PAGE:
Synopsis – Teen best friends Abby and Gretchen grapple with an otherworldly demon that takes up residence in Gretchen’s body.
My Take – Acting as a mix of both high school satire and exorcist horror, author Grady Hendrix‘s 2016 novel, My Best Friend’s Exorcism, was certainly a delight to read and easily among my favorites this past few years. As a result, I was actually looking forward to seeing the story play out on screen. Especially considering how it was in good hands – Damon Thomas, who despite making his feature directorial debut with this one has earned his rank due to his TV credits that includes the likes of Penny Dreadful and Killing Eve, and actress-writer Jenna Lamia (Resident Alien).
But while there’s certainly enough talent involved to have made this one an easy success, the film adaptation couldn’t seem to fuse around the cleverness and insight that turned Hendrix’s book into a bestseller. Sure, it is fine in its own realm of existence but without a doubt lacks the charm, depth and weight of the novel.
With a very short 97-minute run time to its name, the film feels very rushed and fails to make any connection with the main characters as most of the back story and bonding has been ditched in favor of getting to the horror elements faster. And with very little interest conjured from the filmmakers to properly develop their characters, there’s little incentive to stay interested.
Making matters worse for the ’80s-set horror-comedy is that it takes a lackluster old-school approach to the happenings, with none of the horrifying or comedic hijinks sticking a landing. Yes, the film may find an audience with the YA generation, but considering how it doesn’t really have anything that makes it stand out from countless other similar genre mashups, it will soon be lost in oblivion as the one that didn’t do justice to its source material.
Set in 1988, the story follows Abby Rivers (Elsie Fisher) and Gretchen Lang (Amiah Miller), two average school besties, who are enjoying their last year at catholic school together before Gretchen and her family moves away. Together with Margaret Chisolm (Rachel Ogechi Kanu) and Glee Tanaka (Cathy Ang), they’re a well-rounded girl gang of on-screen stereotypes from Abby’s self-conscious acne masking to Margaret’s flaunting of PDA as the only member with a boyfriend, Wallace Stoney (Clayton Johnson).
However, their lives change on a weekend trip to the lake house, when the four end up ingesting LSDs brought by Wallace, and while Margaret and Glee join him in the river, Abby and Gretchen find themselves stumble across an old house that was supposedly the setting for a Satanic sacrifice, which the two on a whim enter to explore.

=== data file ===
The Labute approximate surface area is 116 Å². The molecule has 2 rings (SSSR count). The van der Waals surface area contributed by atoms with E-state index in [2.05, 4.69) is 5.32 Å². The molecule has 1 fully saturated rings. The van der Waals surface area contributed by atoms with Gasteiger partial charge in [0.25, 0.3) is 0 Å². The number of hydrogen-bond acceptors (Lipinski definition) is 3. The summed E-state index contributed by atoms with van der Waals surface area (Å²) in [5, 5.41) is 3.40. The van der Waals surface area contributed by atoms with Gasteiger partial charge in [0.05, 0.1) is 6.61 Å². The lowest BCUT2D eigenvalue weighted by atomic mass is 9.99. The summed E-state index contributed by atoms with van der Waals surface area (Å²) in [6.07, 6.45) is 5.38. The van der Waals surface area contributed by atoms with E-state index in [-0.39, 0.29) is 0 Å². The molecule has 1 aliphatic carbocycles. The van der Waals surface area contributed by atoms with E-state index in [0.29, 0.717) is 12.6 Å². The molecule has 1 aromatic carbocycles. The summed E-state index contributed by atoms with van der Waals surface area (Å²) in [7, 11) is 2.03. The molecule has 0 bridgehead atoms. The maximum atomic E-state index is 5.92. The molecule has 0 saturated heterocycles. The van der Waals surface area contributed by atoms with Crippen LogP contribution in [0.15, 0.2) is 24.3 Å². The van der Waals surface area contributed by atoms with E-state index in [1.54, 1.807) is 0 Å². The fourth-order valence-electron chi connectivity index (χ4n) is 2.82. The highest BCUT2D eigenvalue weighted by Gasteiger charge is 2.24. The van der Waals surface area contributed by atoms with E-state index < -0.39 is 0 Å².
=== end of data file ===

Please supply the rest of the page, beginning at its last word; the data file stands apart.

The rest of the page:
But when they stumble across something weird across the corner of one of the rooms, the two quickly rush out, only to be separated as Gretchen gets attacked by something. While she initially appears unharmed, very soon Gretchen begins exhibiting behavioral changes taking on a more malicious and antagonistic attitude towards her friends especially Abby, convincing her that something evil is lurking behind her personality makeover.
Though billed as a horror/comedy the straightforward possession story struggles to overcome its low stakes and rushed narrative. Despite the ‘80s high school setting and the creative ways Gretchen hurts her friends, the narrative never shifts from the exorcism formula. Underneath the nostalgia lies the familiar story we’ve seen before. The film tells us that Abby and Gretchen have been lifelong best friends, but there’s no sense of history or chemistry between the pair that indicates a strong friendship. Unlike the novel, which can afford these relationships to develop organically, the adaptation’s brisk runtime hurdles through each plot point.
We’re never as invested in the central friendship as the story demands, and subplots get swept aside quickly. Hence, it becomes tough to care as the demon wreaks havoc on Abby’s social life, and the subpar visuals further undermine the film during the more ambitious moments. Making matters worse is that the film isn’t horrifying nor funny.
In fact, it never even really feels like it is trying to be either of those things. I can think of only a small handful of times where the film attempts to get a laugh, and it never comes off. And the horror side of things is more just nastiness than anything else.
Here, both director Damon Thomas and writer Jenna Lamia have missed an opportunity to use Gretchen’s possession as a metaphor for the petty machinations teenage girls go through to undermine their friends so that they can feel better about themselves. Thomas and Lamia used the Catholic School background as an opportunity to poke fun at the orthodoxy that is preached but it’s broad, without any undercurrent of meaningful humor. There is a bit of exploration when it comes to comparing demonic possession with rape. But is quickly brushed aside to get through with its check points.
Performance wise, Amiah Miller deftly handles the film’s toughest role and is good enough to ground even the shakiest scenes, sadly, Elsie Fisher, who looks so obviously miscast, in her second bad horror film (the infamous Texas Chainsaw Massacre) is forced to do what she can do with whatever is handed to her. The usually fun Christopher Lowell struggles to get a laugh from the weirdly yogurt-obsessed, bible-thumping meathead-slash-aspiring exorcist, Christian Lemon. In supporting roles, Rachel Ogechi Kanu, Cathy Ang and Clayton Johnson are alright. On the whole, ‘My Best Friend’s Exorcism’ is a poorly crafted adaption that does not deliver on its promising premise and expected charm.
Directed – Damon Thomas
Rated – R
Run Time – 96 minutes